3.1.3 Safety Performance Scale

The average of the safety performance scale, HSDT_avg, is applied to represent the safety performance. The distribution of the data and fitted line representing normal distribution is shown in Fig. 4. According to the plot, the distributions of safety performance are left skewed, which means the assumption of normality is doubtful.

Furthermore, the assumption of homogeneity of variances across all groups is violated by statistics. To address this, a robust nonparametric analysis, the KW test, was introduced alongside one-way ANOVA to assess the influence of diverse factors.

3.2 Statistical Analysis of the Difference Among Groups

3.2.1 Preliminary Analysis

The average of all safety performance scales was calculated to represent the value of the safety performance for each response. Hence, safety performance is categorized on a value from 1 to 5, indicating levels from low to high safety performance. This section employed one-way ANOVA and the KW test, utilizing safety performance as observations and factors as groups to examine whether collected organizational information or personal information significantly affects safety performance. The results from one-way ANOVA and the KW test are shown in Table 5.

As the p-value is smaller than 0.05, it indicates that the data demonstrates the statistical significance of differences between the groups, so the null hypothesis is rejected based on the 0.05 significance level, and the alternative hypothesis is the implication from the study.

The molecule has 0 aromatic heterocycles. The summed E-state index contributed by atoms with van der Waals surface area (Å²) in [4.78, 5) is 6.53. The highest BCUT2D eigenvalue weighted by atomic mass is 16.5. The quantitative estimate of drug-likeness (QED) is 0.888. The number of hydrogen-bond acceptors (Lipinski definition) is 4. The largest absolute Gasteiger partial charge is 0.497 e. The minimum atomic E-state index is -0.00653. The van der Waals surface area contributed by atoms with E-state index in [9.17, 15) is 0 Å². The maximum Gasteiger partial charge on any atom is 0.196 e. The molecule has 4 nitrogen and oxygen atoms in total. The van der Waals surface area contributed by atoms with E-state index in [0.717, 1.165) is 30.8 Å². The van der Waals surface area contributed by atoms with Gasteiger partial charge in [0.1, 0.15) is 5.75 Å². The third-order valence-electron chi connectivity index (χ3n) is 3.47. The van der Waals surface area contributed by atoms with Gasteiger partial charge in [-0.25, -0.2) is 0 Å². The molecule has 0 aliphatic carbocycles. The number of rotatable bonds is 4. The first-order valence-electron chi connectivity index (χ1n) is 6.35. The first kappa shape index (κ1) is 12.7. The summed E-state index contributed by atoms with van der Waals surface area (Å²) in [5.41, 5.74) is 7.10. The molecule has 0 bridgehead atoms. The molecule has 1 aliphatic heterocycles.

According to the p-values (Table 5), it can be deduced that almost all the organizational and personal parameters significantly affect safety performance, except for the highest level of education and holding a degree in a safety and health discipline.

Subsequent post hoc analyses were conducted to pinpoint the specific differences between groups for those parameters that showed statistical significance, further elucidating the impact of various factors on safety performance.

3.2.2 Post-Hoc Analysis

To further explore the nuances among groups exhibiting statistical differences, post hoc analysis was conducted for factors with more than two distinct groups. Dunn’s test was utilized to identify specific pairings that demonstrated statistical differences at the 0.05 significance level. The eligible factors in this analysis were People_number, Employer_care, Year_with_employer, and Year_in_SH, with detailed results presented in Table 6.

Due to the large number of countries involved, subsequent analyses in this section focus on the eight countries with the highest responses: United States, Canada, China, Saudi Arabia, India, New Zealand, Nigeria, and the United Kingdom. Similarly, the industrial categories selected for further analysis consist of the seven categories with the highest responses: construction, energy – oil and gas, manufacturing – others, manufacturing – chemical, energy – others, transportation & warehousing, and manufacturing – transportation equipment.

According to Table 6, the analysis revealed significant geographical variations in safety performance. Specifically, responses from the United States, Canada, and Saudi Arabia showed notable differences when compared to those from New Zealand and Nigeria. Additionally, a significant disparity was observed between the United Kingdom with New Zealand and Nigeria, and Saudi Arabia with India.

In terms of industrial categories, distinct differences were identified between certain sectors. The construction, oil and gas, and chemical manufacturing sectors exhibited significant variations in safety performance compared to other manufacturing, transportation and warehousing, and transportation equipment manufacturing industries. Besides, other energy industries bear statistical differences with the transportation and warehousing industry.